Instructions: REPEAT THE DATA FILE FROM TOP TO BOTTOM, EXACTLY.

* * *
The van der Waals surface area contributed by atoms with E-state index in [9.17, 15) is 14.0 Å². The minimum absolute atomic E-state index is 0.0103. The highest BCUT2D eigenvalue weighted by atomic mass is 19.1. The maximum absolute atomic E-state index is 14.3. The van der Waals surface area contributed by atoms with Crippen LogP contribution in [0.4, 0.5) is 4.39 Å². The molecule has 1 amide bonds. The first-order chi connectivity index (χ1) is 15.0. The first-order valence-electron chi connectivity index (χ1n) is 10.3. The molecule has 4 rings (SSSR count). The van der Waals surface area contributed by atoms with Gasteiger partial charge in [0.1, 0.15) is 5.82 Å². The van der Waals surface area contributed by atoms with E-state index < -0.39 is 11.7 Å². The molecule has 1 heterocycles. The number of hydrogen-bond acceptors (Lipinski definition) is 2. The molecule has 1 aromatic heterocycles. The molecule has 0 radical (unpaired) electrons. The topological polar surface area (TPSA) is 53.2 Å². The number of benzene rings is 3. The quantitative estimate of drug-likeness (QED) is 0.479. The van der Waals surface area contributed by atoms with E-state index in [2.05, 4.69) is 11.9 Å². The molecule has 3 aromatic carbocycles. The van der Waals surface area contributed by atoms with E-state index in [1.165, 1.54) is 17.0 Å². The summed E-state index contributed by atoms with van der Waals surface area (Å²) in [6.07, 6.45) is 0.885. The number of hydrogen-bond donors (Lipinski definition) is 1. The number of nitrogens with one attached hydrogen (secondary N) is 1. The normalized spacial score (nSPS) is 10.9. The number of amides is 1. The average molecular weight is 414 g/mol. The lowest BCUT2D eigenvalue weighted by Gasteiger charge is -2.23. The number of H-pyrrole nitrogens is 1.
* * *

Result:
The van der Waals surface area contributed by atoms with E-state index in [9.17, 15) is 14.0 Å². The minimum absolute atomic E-state index is 0.0103. The highest BCUT2D eigenvalue weighted by atomic mass is 19.1. The maximum absolute atomic E-state index is 14.3. The van der Waals surface area contributed by atoms with Crippen LogP contribution in [0.4, 0.5) is 4.39 Å². The molecule has 1 amide bonds. The first-order chi connectivity index (χ1) is 15.0. The first-order valence-electron chi connectivity index (χ1n) is 10.3. The molecule has 4 rings (SSSR count). The van der Waals surface area contributed by atoms with Gasteiger partial charge in [0.1, 0.15) is 5.82 Å². The van der Waals surface area contributed by atoms with E-state index < -0.39 is 11.7 Å². The molecule has 1 heterocycles. The number of hydrogen-bond acceptors (Lipinski definition) is 2. The molecule has 1 aromatic heterocycles. The molecule has 0 radical (unpaired) electrons. The topological polar surface area (TPSA) is 53.2 Å². The number of benzene rings is 3. The quantitative estimate of drug-likeness (QED) is 0.479. The van der Waals surface area contributed by atoms with E-state index in [2.05, 4.69) is 11.9 Å². The molecule has 3 aromatic carbocycles. The van der Waals surface area contributed by atoms with E-state index in [1.165, 1.54) is 17.0 Å². The summed E-state index contributed by atoms with van der Waals surface area (Å²) in [6.07, 6.45) is 0.885. The number of hydrogen-bond donors (Lipinski definition) is 1. The number of nitrogens with one attached hydrogen (secondary N) is 1. The normalized spacial score (nSPS) is 10.9. The number of amides is 1. The average molecular weight is 414 g/mol. The lowest BCUT2D eigenvalue weighted by Gasteiger charge is -2.23. The number of H-pyrrole nitrogens is 1.